Right of withdrawal: shipping costs for online purchases
The pandemic has meant, among other things, a clear increase of e-commerce transactions in Spain, which has also led to an increase in incidents related to the rights that current regulations grant to consumers. One of the main rights when a consumer shops online is the so-called right of withdrawal.
Managing the right of withdrawal (return) can be an added headache for e-commerce sites that offer goods or services to consumers (B2C).
Some time ago, we wanted to explain the difference between the right of withdrawal and guarantees, but now we want to focus on an aspect that often creates confusion: what happens to the shipping and return costs if a customer exercises their right of withdrawal?
The right of withdrawal applies in the following cases:
- When an online transaction is made.
- When the buyer is a consumer (this also includes legal entities that are buying for a purpose other than that of their business activity).
- When none of the exceptions to the right of withdrawal are applied (art. 103 Consumer and User Defence Law).
If these cases occur, the customer has the right to return what they have purchased or to waive the services within 14 days of receipt of the product or contracting of the service.
Let’s focus here only on products, since these have two more costs associated with them apart from the value of the purchased product itself: the shipping costs that the consumer may have paid to have the product shipped to them and the return costs in the warehouse or in the establishment of the trade. We want to focus on these points.
Art. 107.1 of the Consumer Protection Law is clear in the sense that the employer must refund the consumer, once the returned product has been received at the indicated point, the amount of the product plus shipping costs. Therefore, if the consumer has paid €100 for a product and €3 in shipping costs, they will have to receive a total of €103, using the same method used to make the purchase.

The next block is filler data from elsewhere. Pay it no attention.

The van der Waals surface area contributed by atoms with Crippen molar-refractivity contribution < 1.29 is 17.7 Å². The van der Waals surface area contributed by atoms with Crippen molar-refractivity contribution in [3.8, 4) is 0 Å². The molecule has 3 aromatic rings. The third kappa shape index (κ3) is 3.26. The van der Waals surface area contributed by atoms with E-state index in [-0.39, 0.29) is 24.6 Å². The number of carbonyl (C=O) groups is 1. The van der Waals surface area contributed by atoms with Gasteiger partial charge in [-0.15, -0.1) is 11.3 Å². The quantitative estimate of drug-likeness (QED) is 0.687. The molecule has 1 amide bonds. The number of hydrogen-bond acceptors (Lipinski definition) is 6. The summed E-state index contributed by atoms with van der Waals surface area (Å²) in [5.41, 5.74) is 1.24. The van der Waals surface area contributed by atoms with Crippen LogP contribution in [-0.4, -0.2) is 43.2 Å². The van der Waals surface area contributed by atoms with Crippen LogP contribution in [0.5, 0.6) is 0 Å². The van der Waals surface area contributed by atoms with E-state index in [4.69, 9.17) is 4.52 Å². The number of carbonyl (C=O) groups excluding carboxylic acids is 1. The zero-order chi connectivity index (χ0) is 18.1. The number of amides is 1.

Exception: it is important to highlight here a significant exception that might occur if the consumer, with different shipping options available at the time of purchase, had not selected the least expensive one. In this case, the trade could withhold the difference between the method selected by the consumer and the least expensive one.
The main obligation of the consumer when exercising the right of withdrawal is to return the product within 14 days as of when the desire to exercise this right is indicated. Sometimes, this may cause costs associated with the return of this product to the warehouse or establishment of the trade.
In this case, the law is also clear insofar as it will be the consumer who assumes these costs, unless the commerce has offered to collect the product or, importantly, if the trader has not informed the consumer that, in the purchase process, it is up to them to pay for these costs.
The knowledge and practical application of these rules and their clear inclusion in the Purchase Conditions of e-commerce websites can avoid problems with consumers and, ultimately, fines from the competent public administrations related to consumption which, on some occasions, act without complaints from consumers.
It is therefore important for you to explain the right of withdrawal in your terms of purchase, that it is very clear what you will and will not return and under which conditions, and that you provide a form to exercise this right. In terms of consumption, it is not enough for things to simply be done well in practice, but your Purchase Conditions clearly must reflect what the regulations indicate.
If you have an ecommerce and do you want to know more about how to apply these rights on your website, contact us!
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